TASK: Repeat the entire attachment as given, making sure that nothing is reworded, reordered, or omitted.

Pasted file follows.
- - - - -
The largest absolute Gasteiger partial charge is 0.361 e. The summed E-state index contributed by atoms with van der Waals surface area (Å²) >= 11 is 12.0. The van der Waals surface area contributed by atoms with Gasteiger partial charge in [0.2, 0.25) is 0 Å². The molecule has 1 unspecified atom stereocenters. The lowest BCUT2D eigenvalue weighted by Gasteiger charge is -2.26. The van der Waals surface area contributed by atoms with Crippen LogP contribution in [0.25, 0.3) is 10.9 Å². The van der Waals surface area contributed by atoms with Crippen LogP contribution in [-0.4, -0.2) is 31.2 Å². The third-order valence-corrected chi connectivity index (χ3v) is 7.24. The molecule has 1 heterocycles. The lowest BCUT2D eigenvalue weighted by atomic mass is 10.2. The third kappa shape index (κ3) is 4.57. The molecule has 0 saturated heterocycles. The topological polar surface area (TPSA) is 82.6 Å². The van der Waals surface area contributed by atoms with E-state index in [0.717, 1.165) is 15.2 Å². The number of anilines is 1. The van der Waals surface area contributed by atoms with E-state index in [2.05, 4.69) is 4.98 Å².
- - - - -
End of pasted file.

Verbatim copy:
The largest absolute Gasteiger partial charge is 0.361 e. The summed E-state index contributed by atoms with van der Waals surface area (Å²) >= 11 is 12.0. The van der Waals surface area contributed by atoms with Gasteiger partial charge in [0.2, 0.25) is 0 Å². The molecule has 1 unspecified atom stereocenters. The lowest BCUT2D eigenvalue weighted by Gasteiger charge is -2.26. The van der Waals surface area contributed by atoms with Crippen LogP contribution in [0.25, 0.3) is 10.9 Å². The van der Waals surface area contributed by atoms with Crippen LogP contribution in [-0.4, -0.2) is 31.2 Å². The third-order valence-corrected chi connectivity index (χ3v) is 7.24. The molecule has 1 heterocycles. The lowest BCUT2D eigenvalue weighted by atomic mass is 10.2. The third kappa shape index (κ3) is 4.57. The molecule has 0 saturated heterocycles. The topological polar surface area (TPSA) is 82.6 Å². The van der Waals surface area contributed by atoms with E-state index in [0.717, 1.165) is 15.2 Å². The number of anilines is 1. The van der Waals surface area contributed by atoms with E-state index in [2.05, 4.69) is 4.98 Å².